(CNN) – Republican Sen. Pat Toomey of Pennsylvania blamed political polarization for the failure of last month's background check compromise he reached with Democratic Sen. Joe Manchin, saying some in his party simply voted against the measure to prevent the president from winning a legislative victory.
"In the end, it didn't pass because we're so politicized. There were some on my side who did not want to be seen helping the president do something he wanted to get done, just because the president wanted to do it," Toomey said.
"The toughest thing to do in politics is to do the right thing when your supporters think the right thing is something else," he added.
His comments came in an interview Tuesday with a roundtable of Digital First Media editors in the offices of the Times Herald newspaper in Norristown, Pennsylvania.
According to the editors at the meeting, Toomey clarified his comment, saying he meant to say Republicans in general, not just his GOP colleagues in the Senate.
Toomey was one of four Republicans who voted on a measure to expand the background check system so that it covers private sales at gun shows and online. Five Democrats voted against the proposal (including Senate Majority Leader Harry Reid, who voted no so he could bring the bill back up later).
In a 54-46 vote, the measure failed to reach the 60 votes needed to move forward in the Senate. Along with the background checks legislation, a ban on assault weapons also went down in defeat.
President Barack Obama said Tuesday in a news conference that he suspected there were Republican members in Congress who vote against their instincts for political purposes.
"Their base thinks that compromise with me is somehow a betrayal. They're worried about primaries. And I understand all that. And we're going to try to do everything we can to create a permission structure for them to be able to do what's going to be best for the country," he said. "But it's going to take some time."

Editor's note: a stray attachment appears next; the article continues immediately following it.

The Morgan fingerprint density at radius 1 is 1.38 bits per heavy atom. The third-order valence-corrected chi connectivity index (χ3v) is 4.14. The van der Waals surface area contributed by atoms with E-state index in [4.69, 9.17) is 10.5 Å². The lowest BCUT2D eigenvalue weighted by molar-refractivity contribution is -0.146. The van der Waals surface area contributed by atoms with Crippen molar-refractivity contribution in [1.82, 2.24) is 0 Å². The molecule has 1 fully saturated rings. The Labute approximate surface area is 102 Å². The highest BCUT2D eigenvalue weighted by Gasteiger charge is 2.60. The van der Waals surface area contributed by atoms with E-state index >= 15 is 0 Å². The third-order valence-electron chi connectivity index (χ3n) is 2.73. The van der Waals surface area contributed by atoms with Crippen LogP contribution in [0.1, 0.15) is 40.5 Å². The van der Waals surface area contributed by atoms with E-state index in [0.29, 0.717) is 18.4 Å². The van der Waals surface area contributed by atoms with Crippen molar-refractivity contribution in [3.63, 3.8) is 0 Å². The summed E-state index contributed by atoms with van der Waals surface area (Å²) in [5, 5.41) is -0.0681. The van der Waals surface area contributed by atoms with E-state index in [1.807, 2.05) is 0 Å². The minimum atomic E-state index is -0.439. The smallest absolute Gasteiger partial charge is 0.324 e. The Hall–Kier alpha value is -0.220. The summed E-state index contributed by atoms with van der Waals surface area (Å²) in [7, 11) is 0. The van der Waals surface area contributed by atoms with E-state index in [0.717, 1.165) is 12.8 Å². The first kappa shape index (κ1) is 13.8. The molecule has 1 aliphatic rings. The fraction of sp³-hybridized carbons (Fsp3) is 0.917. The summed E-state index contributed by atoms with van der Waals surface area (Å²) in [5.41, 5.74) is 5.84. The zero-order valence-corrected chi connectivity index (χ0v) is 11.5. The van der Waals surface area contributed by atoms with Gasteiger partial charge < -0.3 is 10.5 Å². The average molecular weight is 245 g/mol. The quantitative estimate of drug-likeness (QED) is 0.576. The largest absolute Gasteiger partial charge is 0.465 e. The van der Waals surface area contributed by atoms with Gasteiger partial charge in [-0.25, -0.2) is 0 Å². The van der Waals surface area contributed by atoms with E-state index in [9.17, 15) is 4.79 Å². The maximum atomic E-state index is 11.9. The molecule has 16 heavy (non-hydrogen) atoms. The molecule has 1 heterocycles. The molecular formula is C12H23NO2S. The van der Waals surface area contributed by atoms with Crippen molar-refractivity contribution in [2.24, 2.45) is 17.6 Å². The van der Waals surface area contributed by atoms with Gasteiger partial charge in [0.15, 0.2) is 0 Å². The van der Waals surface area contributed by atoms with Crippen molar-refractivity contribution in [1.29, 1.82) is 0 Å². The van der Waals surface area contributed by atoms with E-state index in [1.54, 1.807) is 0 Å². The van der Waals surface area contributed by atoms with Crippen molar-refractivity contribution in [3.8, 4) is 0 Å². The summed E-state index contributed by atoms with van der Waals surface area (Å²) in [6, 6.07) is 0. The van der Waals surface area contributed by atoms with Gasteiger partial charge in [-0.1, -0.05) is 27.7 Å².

The president and gun control advocates chided lawmakers for failing to pass the proposal, the only one that had a real shot of passing among the slew of gun proposals brought forward in the wake of the elementary school massacre in Newtown, Connecticut.
While Obama, Reid and gun control groups have vowed to keep up the pressure and bring the legislation back for a vote down the road, Toomey expressed doubt that a second vote will happen soon.
"Reid could bring it up for a vote at any time, but we need five people to change their minds," Toomey said.
"It's a pretty heavy lift to get five senators to change their mind on a big issue like this," he added. "It's not likely to happen any time soon. I hope people will reconsider over time."
His comments sounded less enthusiastic compared with those made by Manchin. The senator from West Virginia said Sunday he believes the measure is still alive and together they can persuade enough lawmakers to support it.
"I truly believe if we have time to sell the bill, and people read the bill," it will gain support, Manchin said. "I'm willing to go anywhere in this country, I'm going to debate anybody on this issue, read the bill and you tell me what you don't like."
- CNN's Kevin Liptak contributed to this report.